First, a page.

Flight, December 25, 1919.
SOME FRENCH MACHINES AT THE SHOW
Aeroplanes Henry Potez
This firm is a newcomer into the aviation industry, as far as pre-War aviation is concerned. It is one of the firms which had not turned their attention to aeroplane construction until the War demand arose. It will, therefore, be of some interest to watch the future of the firm. At the Paris Show they are exhibiting two machines, one a passenger 'bus to carry four, and the other a little spotting two-seater.
The sporting biplane is a small machine of 26 ft. 3 ins. span and 19 ft. overall length. It is designed as a two-seater, and is built to a large extent of Duralumin. Owing to the peculiar arrangement of the engine (see accompanying silhouette) the fuselage has been placed very low, giving a sturdy undercarriage structure which with its four wheels, in conjunction with a low landing speed, practically precludes the possibility of damage except during an extremely bad landing. The landing speed is stated to be below 25 m.p.h., but, as in the case of the Farman sporting machine, this sounds a little optimistic, in view of the fact that the wing loading is about 4.5 lbs./sq. ft. Probably the landing speed is nearer 35 m.p.h. The undercarriage is provided with a sprag operated from the pilot's seat, by means of which the machine may be pulled up quickly after touching the ground.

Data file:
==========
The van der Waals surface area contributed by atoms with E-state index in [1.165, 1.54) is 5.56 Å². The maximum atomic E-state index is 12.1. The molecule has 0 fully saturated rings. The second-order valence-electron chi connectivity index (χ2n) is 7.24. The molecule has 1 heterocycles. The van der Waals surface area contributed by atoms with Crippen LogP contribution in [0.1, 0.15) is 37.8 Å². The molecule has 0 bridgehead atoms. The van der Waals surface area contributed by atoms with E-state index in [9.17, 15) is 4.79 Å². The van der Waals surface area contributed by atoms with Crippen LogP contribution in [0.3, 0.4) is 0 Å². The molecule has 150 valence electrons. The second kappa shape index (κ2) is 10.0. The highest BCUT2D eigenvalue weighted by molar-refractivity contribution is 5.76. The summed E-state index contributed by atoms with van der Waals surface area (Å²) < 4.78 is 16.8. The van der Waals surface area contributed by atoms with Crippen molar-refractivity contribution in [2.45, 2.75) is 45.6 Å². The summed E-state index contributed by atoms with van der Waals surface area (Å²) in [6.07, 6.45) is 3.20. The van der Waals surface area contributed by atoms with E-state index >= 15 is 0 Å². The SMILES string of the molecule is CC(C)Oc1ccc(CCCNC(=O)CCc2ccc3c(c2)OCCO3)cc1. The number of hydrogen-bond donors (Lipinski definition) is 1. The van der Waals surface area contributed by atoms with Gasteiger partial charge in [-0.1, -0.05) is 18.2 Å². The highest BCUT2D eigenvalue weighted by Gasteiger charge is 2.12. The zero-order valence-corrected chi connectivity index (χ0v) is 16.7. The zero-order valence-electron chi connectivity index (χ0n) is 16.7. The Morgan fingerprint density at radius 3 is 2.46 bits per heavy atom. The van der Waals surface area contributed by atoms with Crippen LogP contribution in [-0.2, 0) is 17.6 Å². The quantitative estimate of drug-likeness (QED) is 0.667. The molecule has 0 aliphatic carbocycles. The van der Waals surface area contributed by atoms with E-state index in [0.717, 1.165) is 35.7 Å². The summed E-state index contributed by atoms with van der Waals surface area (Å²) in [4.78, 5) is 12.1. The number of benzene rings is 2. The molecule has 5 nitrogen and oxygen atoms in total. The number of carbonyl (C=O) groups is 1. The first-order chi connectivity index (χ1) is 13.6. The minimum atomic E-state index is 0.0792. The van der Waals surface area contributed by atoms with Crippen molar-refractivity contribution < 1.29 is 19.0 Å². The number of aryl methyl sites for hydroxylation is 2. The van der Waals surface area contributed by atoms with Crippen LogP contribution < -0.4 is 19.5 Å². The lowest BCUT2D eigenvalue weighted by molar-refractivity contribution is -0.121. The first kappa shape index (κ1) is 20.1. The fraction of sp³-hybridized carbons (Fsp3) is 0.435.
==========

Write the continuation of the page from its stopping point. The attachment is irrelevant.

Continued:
Not the least interesting feature of this machine is its engine - a Henry Potez type A 4 - of 50 h.p. It is placed vertically in the machine, with the cylinder heads pointing forward so as to ensure even cooling. (The engine is aircooled.) At the upper end of the vertical crankshaft is a bevel gear which serves the double purpose of transmitting the power to the horizontal propeller-shaft and of giving a 2 to 1 gear reduction. The weight of the engine is somewhat great for its power, compared with modern aero engines, but it is stated by the makers that reliability has been their first consideration, and that they consider this of greater importance than low weight. The engine weighs 220 lbs., or slightly over 4 lbs ./h.p., but it is claimed to be as reliable as a car engine, and to require very little attention. The bore is 100 mm. and the stroke 120 mm., and the full power of 50 h.p. is developed at a speed of 2,200 r.p.m., which give an airscrew speed of 1,100 r.p.m.